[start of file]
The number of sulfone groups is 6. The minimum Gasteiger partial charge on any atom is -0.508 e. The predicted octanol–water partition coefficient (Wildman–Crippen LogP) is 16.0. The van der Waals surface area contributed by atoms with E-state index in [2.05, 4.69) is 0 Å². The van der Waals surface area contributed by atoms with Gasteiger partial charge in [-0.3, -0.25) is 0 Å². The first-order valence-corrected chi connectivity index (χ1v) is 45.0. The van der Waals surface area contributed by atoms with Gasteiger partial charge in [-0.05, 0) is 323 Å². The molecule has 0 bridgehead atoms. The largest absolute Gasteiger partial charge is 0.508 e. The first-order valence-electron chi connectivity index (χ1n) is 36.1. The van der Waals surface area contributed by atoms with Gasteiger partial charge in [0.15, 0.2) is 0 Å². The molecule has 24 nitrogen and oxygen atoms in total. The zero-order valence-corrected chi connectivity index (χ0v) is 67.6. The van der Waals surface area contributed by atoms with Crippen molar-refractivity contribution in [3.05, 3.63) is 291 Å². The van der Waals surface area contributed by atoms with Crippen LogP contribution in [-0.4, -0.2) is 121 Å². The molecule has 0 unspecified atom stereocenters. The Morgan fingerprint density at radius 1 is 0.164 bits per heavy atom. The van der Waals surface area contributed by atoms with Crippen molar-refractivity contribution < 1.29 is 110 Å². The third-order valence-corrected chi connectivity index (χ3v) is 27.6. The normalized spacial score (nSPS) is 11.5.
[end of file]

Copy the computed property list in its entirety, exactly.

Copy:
The number of sulfone groups is 6. The minimum Gasteiger partial charge on any atom is -0.508 e. The predicted octanol–water partition coefficient (Wildman–Crippen LogP) is 16.0. The van der Waals surface area contributed by atoms with E-state index in [2.05, 4.69) is 0 Å². The van der Waals surface area contributed by atoms with Gasteiger partial charge in [-0.3, -0.25) is 0 Å². The first-order valence-corrected chi connectivity index (χ1v) is 45.0. The van der Waals surface area contributed by atoms with Gasteiger partial charge in [-0.05, 0) is 323 Å². The molecule has 0 bridgehead atoms. The largest absolute Gasteiger partial charge is 0.508 e. The first-order valence-electron chi connectivity index (χ1n) is 36.1. The van der Waals surface area contributed by atoms with Gasteiger partial charge in [0.15, 0.2) is 0 Å². The molecule has 24 nitrogen and oxygen atoms in total. The zero-order valence-corrected chi connectivity index (χ0v) is 67.6. The van der Waals surface area contributed by atoms with Crippen molar-refractivity contribution in [3.05, 3.63) is 291 Å². The van der Waals surface area contributed by atoms with Crippen LogP contribution in [-0.4, -0.2) is 121 Å². The molecule has 0 unspecified atom stereocenters. The Morgan fingerprint density at radius 1 is 0.164 bits per heavy atom. The van der Waals surface area contributed by atoms with Crippen molar-refractivity contribution < 1.29 is 110 Å². The third-order valence-corrected chi connectivity index (χ3v) is 27.6. The normalized spacial score (nSPS) is 11.5.